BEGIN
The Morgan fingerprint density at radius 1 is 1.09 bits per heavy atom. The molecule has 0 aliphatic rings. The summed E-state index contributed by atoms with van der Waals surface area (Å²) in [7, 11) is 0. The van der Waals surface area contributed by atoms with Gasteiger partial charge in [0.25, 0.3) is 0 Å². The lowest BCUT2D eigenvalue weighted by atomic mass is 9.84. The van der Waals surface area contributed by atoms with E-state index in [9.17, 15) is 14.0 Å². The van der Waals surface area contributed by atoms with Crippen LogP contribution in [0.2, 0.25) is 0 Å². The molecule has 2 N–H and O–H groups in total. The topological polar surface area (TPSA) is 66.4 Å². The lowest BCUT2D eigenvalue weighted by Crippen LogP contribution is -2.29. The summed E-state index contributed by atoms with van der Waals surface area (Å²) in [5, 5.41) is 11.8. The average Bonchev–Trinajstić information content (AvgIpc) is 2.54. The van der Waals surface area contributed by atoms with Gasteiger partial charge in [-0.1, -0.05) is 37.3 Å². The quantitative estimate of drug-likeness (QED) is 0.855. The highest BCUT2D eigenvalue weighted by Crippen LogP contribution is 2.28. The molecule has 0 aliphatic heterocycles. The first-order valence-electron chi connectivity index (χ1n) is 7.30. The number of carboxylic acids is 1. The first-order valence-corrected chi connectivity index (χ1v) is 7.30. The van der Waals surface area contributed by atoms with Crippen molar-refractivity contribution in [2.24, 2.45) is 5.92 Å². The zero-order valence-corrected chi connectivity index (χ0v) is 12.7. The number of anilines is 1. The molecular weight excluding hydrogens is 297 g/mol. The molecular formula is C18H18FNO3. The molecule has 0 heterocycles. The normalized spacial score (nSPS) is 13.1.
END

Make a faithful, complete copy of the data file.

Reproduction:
The Morgan fingerprint density at radius 1 is 1.09 bits per heavy atom. The molecule has 0 aliphatic rings. The summed E-state index contributed by atoms with van der Waals surface area (Å²) in [7, 11) is 0. The van der Waals surface area contributed by atoms with Gasteiger partial charge in [0.25, 0.3) is 0 Å². The lowest BCUT2D eigenvalue weighted by atomic mass is 9.84. The van der Waals surface area contributed by atoms with E-state index in [9.17, 15) is 14.0 Å². The van der Waals surface area contributed by atoms with Crippen LogP contribution in [0.2, 0.25) is 0 Å². The molecule has 2 N–H and O–H groups in total. The topological polar surface area (TPSA) is 66.4 Å². The lowest BCUT2D eigenvalue weighted by Crippen LogP contribution is -2.29. The summed E-state index contributed by atoms with van der Waals surface area (Å²) in [5, 5.41) is 11.8. The average Bonchev–Trinajstić information content (AvgIpc) is 2.54. The van der Waals surface area contributed by atoms with Gasteiger partial charge in [-0.1, -0.05) is 37.3 Å². The quantitative estimate of drug-likeness (QED) is 0.855. The highest BCUT2D eigenvalue weighted by Crippen LogP contribution is 2.28. The molecule has 0 aliphatic heterocycles. The first-order valence-electron chi connectivity index (χ1n) is 7.30. The number of carboxylic acids is 1. The first-order valence-corrected chi connectivity index (χ1v) is 7.30. The van der Waals surface area contributed by atoms with Crippen molar-refractivity contribution in [2.24, 2.45) is 5.92 Å². The zero-order valence-corrected chi connectivity index (χ0v) is 12.7. The number of anilines is 1. The molecular weight excluding hydrogens is 297 g/mol. The molecular formula is C18H18FNO3. The molecule has 0 heterocycles. The normalized spacial score (nSPS) is 13.1.